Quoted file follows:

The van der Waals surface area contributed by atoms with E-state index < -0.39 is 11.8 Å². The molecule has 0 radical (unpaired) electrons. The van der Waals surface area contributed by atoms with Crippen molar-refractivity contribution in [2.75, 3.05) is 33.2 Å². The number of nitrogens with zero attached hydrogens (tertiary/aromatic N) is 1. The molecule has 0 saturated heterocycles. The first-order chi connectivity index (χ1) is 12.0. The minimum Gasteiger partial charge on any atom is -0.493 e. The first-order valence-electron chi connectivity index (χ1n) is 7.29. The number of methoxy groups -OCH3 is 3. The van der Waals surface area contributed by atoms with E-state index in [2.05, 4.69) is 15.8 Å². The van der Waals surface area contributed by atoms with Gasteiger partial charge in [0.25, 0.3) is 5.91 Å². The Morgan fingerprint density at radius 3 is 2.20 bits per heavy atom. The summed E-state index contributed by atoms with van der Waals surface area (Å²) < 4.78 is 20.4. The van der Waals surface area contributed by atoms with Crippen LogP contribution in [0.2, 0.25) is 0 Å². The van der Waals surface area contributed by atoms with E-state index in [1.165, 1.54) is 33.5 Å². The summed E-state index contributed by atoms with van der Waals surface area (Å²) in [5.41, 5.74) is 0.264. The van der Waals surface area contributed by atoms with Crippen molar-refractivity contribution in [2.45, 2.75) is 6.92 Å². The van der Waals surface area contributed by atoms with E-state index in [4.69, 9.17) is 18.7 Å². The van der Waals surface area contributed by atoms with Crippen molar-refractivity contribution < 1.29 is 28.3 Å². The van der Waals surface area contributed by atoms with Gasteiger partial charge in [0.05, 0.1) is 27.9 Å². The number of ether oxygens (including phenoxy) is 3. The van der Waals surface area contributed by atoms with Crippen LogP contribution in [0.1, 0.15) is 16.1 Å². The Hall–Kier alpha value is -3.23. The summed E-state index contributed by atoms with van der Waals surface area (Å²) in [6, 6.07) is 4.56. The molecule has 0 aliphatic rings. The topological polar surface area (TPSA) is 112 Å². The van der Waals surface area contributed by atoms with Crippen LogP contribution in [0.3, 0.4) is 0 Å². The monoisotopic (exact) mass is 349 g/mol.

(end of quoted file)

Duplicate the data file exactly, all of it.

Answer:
The van der Waals surface area contributed by atoms with E-state index < -0.39 is 11.8 Å². The molecule has 0 radical (unpaired) electrons. The van der Waals surface area contributed by atoms with Crippen molar-refractivity contribution in [2.75, 3.05) is 33.2 Å². The number of nitrogens with zero attached hydrogens (tertiary/aromatic N) is 1. The molecule has 0 saturated heterocycles. The first-order chi connectivity index (χ1) is 12.0. The minimum Gasteiger partial charge on any atom is -0.493 e. The first-order valence-electron chi connectivity index (χ1n) is 7.29. The number of methoxy groups -OCH3 is 3. The van der Waals surface area contributed by atoms with E-state index in [2.05, 4.69) is 15.8 Å². The van der Waals surface area contributed by atoms with Gasteiger partial charge in [0.25, 0.3) is 5.91 Å². The Morgan fingerprint density at radius 3 is 2.20 bits per heavy atom. The summed E-state index contributed by atoms with van der Waals surface area (Å²) < 4.78 is 20.4. The van der Waals surface area contributed by atoms with Crippen LogP contribution in [0.2, 0.25) is 0 Å². The van der Waals surface area contributed by atoms with E-state index in [1.165, 1.54) is 33.5 Å². The summed E-state index contributed by atoms with van der Waals surface area (Å²) in [5.41, 5.74) is 0.264. The van der Waals surface area contributed by atoms with Crippen molar-refractivity contribution in [2.45, 2.75) is 6.92 Å². The van der Waals surface area contributed by atoms with E-state index in [4.69, 9.17) is 18.7 Å². The van der Waals surface area contributed by atoms with Crippen molar-refractivity contribution < 1.29 is 28.3 Å². The van der Waals surface area contributed by atoms with Gasteiger partial charge in [0.05, 0.1) is 27.9 Å². The number of ether oxygens (including phenoxy) is 3. The van der Waals surface area contributed by atoms with Crippen LogP contribution in [0.1, 0.15) is 16.1 Å². The Hall–Kier alpha value is -3.23. The summed E-state index contributed by atoms with van der Waals surface area (Å²) in [6, 6.07) is 4.56. The molecule has 0 aliphatic rings. The topological polar surface area (TPSA) is 112 Å². The van der Waals surface area contributed by atoms with Crippen LogP contribution in [0.3, 0.4) is 0 Å². The monoisotopic (exact) mass is 349 g/mol.